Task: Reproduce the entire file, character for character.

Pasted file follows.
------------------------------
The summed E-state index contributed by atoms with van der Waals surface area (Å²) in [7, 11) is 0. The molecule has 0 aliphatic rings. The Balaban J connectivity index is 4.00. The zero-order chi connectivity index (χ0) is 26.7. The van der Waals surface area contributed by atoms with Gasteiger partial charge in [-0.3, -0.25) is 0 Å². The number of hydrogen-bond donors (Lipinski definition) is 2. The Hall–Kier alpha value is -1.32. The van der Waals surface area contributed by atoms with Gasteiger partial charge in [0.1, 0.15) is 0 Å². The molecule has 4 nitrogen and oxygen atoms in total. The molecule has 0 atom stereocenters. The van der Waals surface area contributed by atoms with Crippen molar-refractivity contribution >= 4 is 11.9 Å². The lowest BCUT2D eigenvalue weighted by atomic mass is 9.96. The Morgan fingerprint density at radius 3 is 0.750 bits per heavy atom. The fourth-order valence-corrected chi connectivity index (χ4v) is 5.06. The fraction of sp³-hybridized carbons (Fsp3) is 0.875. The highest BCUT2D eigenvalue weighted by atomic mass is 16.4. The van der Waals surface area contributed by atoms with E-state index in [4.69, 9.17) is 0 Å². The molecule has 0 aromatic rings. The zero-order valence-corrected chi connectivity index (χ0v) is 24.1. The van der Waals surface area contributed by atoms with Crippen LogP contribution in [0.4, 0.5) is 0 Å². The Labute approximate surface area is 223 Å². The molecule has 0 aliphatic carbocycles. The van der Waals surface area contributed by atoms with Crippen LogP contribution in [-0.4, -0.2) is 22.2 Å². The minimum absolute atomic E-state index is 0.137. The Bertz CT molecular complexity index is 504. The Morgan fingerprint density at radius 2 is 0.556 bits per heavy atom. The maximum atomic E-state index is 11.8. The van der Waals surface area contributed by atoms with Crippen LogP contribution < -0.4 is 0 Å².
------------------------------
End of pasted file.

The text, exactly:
The summed E-state index contributed by atoms with van der Waals surface area (Å²) in [7, 11) is 0. The molecule has 0 aliphatic rings. The Balaban J connectivity index is 4.00. The zero-order chi connectivity index (χ0) is 26.7. The van der Waals surface area contributed by atoms with Gasteiger partial charge in [-0.3, -0.25) is 0 Å². The number of hydrogen-bond donors (Lipinski definition) is 2. The Hall–Kier alpha value is -1.32. The van der Waals surface area contributed by atoms with Gasteiger partial charge in [0.1, 0.15) is 0 Å². The molecule has 4 nitrogen and oxygen atoms in total. The molecule has 0 atom stereocenters. The van der Waals surface area contributed by atoms with Crippen molar-refractivity contribution >= 4 is 11.9 Å². The lowest BCUT2D eigenvalue weighted by atomic mass is 9.96. The Morgan fingerprint density at radius 3 is 0.750 bits per heavy atom. The fourth-order valence-corrected chi connectivity index (χ4v) is 5.06. The fraction of sp³-hybridized carbons (Fsp3) is 0.875. The highest BCUT2D eigenvalue weighted by atomic mass is 16.4. The van der Waals surface area contributed by atoms with E-state index in [4.69, 9.17) is 0 Å². The molecule has 0 aromatic rings. The zero-order valence-corrected chi connectivity index (χ0v) is 24.1. The van der Waals surface area contributed by atoms with Crippen LogP contribution in [0.4, 0.5) is 0 Å². The Labute approximate surface area is 223 Å². The molecule has 0 aliphatic carbocycles. The van der Waals surface area contributed by atoms with Crippen LogP contribution in [-0.4, -0.2) is 22.2 Å². The minimum absolute atomic E-state index is 0.137. The Bertz CT molecular complexity index is 504. The Morgan fingerprint density at radius 2 is 0.556 bits per heavy atom. The maximum atomic E-state index is 11.8. The van der Waals surface area contributed by atoms with Crippen LogP contribution < -0.4 is 0 Å².